Sherrie Fernandez-Williams holds an MFA in writing from Hamline University and is a recipient of an Artist Initiative Award through the Minnesota State Arts Board, a Beyond the Pure Fellowship & SASE/Jerome Award through Intermedia Arts and the Jones’ Commission Award through the Playwrights’ Center. Fernandez-Williams discovered her need for words in Brooklyn, NY where she was born and raised, but “grew up” as a writer in the Twin Cities.
Her work has been published in numerous literary magazines and anthologies, including The Poverty and Education Reader, Segue, Subtle Tea, R-CVR-Y and Thirteenth Moon. Sherrie graciously agreed to do an online interview with me, keeping it as intelligent and authentic as she would have done in person.
DB: I read your memoir, Soft, and immediately fell in love. Aside from the emotional work of writing, what was the hardest part of writing the book?
SFW: Without a doubt, finding the structure was the hardest part of writing Soft. The story is circular and non-chronological which seems to be the preferred style for publishers of memoir. At the same time, I still needed to construct a narrative arc. I received two pieces of advice which made all the difference in helping me see my structure. I will always be grateful to Carolyn Holbrook and Barrie Borich for helping me create a structure for my memoir. In one revision, Barrie said I needed “forward moving voice of now” throughout my non-chronological narration. In the next revision, Carolyn said I needed a home-base to serve as my jumping off point and a place to return as I meander through flashbacks and reflections. The goal was to guide the reader through the wilderness of time and implementing both of these pieces of advice really helped.
DB: Having people to steer you in the right direction when writing is always an asset. I definitely agree with your opinion of Carolyn. She’s monumental.
SFW: It truly is. And yes, she has been just that – both personally and as a writing mentor.
DB: I’m curious as to how long it took you to write your memoir, especially dealing with all the heavy subject matter it contains.
SFW: I hear of people completing a novel in month—at least, a full first draft of a book. My first book took over a decade. I wrote the book while working fulltime, attending school, raising children, going through divorce and many other life transformations. A challenging aspect of writing memoir is that our lives tend to be in flux much of the time, so where does the story end? I tried to capture and incorporate the latest insight or the most recent lessons learned, but at some point, I made the decision that time stopped in 2008, although I was still working on the book in 2013.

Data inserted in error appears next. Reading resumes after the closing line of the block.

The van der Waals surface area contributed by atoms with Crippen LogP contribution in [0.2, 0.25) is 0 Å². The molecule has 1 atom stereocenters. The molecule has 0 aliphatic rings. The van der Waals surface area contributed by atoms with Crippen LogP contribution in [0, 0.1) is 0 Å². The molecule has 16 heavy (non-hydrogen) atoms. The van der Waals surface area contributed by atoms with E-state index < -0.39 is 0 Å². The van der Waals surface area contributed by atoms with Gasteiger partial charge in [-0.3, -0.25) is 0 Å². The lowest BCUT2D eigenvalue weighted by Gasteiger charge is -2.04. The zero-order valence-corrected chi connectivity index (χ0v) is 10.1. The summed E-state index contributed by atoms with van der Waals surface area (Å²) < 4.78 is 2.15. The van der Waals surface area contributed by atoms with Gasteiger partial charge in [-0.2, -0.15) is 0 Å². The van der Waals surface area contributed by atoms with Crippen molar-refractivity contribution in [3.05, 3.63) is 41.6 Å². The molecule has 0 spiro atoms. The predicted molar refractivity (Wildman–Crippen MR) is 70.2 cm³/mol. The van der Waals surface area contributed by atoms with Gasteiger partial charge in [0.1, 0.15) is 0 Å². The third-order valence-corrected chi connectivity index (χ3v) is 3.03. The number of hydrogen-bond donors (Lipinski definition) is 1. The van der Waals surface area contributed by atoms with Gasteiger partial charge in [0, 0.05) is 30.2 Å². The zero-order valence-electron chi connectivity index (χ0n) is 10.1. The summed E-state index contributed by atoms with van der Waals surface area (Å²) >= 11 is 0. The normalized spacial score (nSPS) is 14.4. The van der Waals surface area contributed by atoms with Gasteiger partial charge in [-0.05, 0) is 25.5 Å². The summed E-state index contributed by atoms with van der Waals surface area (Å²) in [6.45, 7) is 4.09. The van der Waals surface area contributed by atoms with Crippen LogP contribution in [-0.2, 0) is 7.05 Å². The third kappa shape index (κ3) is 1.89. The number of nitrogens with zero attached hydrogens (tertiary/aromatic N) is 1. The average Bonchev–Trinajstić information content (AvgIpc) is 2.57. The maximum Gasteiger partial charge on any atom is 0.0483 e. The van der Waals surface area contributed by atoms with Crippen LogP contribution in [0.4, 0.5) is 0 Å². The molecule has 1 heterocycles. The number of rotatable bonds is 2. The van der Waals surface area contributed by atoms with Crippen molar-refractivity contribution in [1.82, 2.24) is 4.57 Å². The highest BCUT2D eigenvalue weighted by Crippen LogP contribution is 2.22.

DB: What would you say is your “interesting” writing quirk?
SFW: I try not to make any declarations like “today, I will write.” Those words are too heavy and carry too much pressure. Instead, I am intentional about creating space for writing. I open my laptop to the file I’m working in and walk away, do something else until I receive the words. My defenses need to be down in order to write from my life experiences. I need to be as relaxed as possible. Sometimes it even helps if I am a little sleepy. When my defenses are down I am more likely to be honest and not censor myself. People have called me brave for writing Soft. I don’t feel brave. It reminds me of the first time I cut my hair to be a quarter of an inch long. Some said I was brave when I cut my hair. I suppose people think it is brave when we come out of hiding and step out of our self-protective shells. However, there is a great relief that follows.
DB: I can see why writing it would be perceived as brave, but I think it’s a necessary process for becoming your ‘true’ and authentic self. As for the hair, I’m not sure if the decision to be fabulous makes you brave.
Stay tuned for Part Two on Wednesday, April 22.
Meet the blogger:
Deziree Brown is a 2015 BFA graduate of Hamline University. She often claims to have been born with a poem written across her chest. She has been published twice in The Fulcrum, and is quickly making herself known in the literary world and planning to stay a while.